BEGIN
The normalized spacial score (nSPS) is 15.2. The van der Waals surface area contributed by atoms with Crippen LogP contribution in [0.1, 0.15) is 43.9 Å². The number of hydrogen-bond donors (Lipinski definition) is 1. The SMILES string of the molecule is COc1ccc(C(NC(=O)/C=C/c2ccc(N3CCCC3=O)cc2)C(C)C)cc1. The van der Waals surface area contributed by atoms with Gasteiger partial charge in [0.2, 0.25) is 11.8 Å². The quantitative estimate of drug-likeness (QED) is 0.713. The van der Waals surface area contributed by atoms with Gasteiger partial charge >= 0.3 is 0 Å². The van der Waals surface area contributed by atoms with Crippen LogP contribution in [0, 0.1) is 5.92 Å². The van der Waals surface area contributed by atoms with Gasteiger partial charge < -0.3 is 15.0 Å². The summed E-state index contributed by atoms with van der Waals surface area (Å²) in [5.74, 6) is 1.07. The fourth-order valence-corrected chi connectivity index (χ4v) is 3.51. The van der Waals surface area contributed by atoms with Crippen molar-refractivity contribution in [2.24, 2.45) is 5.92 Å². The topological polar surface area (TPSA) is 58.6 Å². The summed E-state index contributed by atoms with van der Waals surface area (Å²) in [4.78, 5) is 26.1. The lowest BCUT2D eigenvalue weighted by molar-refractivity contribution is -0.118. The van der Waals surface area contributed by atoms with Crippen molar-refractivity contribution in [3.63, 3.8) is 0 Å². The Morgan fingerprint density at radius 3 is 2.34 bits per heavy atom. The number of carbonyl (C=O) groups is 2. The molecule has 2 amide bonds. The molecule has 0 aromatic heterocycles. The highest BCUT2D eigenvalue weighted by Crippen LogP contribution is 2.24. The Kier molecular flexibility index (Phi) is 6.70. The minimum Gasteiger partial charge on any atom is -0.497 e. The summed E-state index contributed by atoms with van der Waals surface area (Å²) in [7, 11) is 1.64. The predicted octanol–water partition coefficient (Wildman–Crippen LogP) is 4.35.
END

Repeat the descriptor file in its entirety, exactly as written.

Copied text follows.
The normalized spacial score (nSPS) is 15.2. The van der Waals surface area contributed by atoms with Crippen LogP contribution in [0.1, 0.15) is 43.9 Å². The number of hydrogen-bond donors (Lipinski definition) is 1. The SMILES string of the molecule is COc1ccc(C(NC(=O)/C=C/c2ccc(N3CCCC3=O)cc2)C(C)C)cc1. The van der Waals surface area contributed by atoms with Gasteiger partial charge in [0.2, 0.25) is 11.8 Å². The quantitative estimate of drug-likeness (QED) is 0.713. The van der Waals surface area contributed by atoms with Gasteiger partial charge >= 0.3 is 0 Å². The van der Waals surface area contributed by atoms with Crippen LogP contribution in [0, 0.1) is 5.92 Å². The van der Waals surface area contributed by atoms with Gasteiger partial charge < -0.3 is 15.0 Å². The summed E-state index contributed by atoms with van der Waals surface area (Å²) in [5.74, 6) is 1.07. The fourth-order valence-corrected chi connectivity index (χ4v) is 3.51. The van der Waals surface area contributed by atoms with Crippen molar-refractivity contribution in [2.24, 2.45) is 5.92 Å². The topological polar surface area (TPSA) is 58.6 Å². The summed E-state index contributed by atoms with van der Waals surface area (Å²) in [4.78, 5) is 26.1. The lowest BCUT2D eigenvalue weighted by molar-refractivity contribution is -0.118. The van der Waals surface area contributed by atoms with Crippen molar-refractivity contribution in [3.63, 3.8) is 0 Å². The Morgan fingerprint density at radius 3 is 2.34 bits per heavy atom. The number of carbonyl (C=O) groups is 2. The molecule has 2 amide bonds. The molecule has 0 aromatic heterocycles. The highest BCUT2D eigenvalue weighted by Crippen LogP contribution is 2.24. The Kier molecular flexibility index (Phi) is 6.70. The minimum Gasteiger partial charge on any atom is -0.497 e. The summed E-state index contributed by atoms with van der Waals surface area (Å²) in [7, 11) is 1.64. The predicted octanol–water partition coefficient (Wildman–Crippen LogP) is 4.35.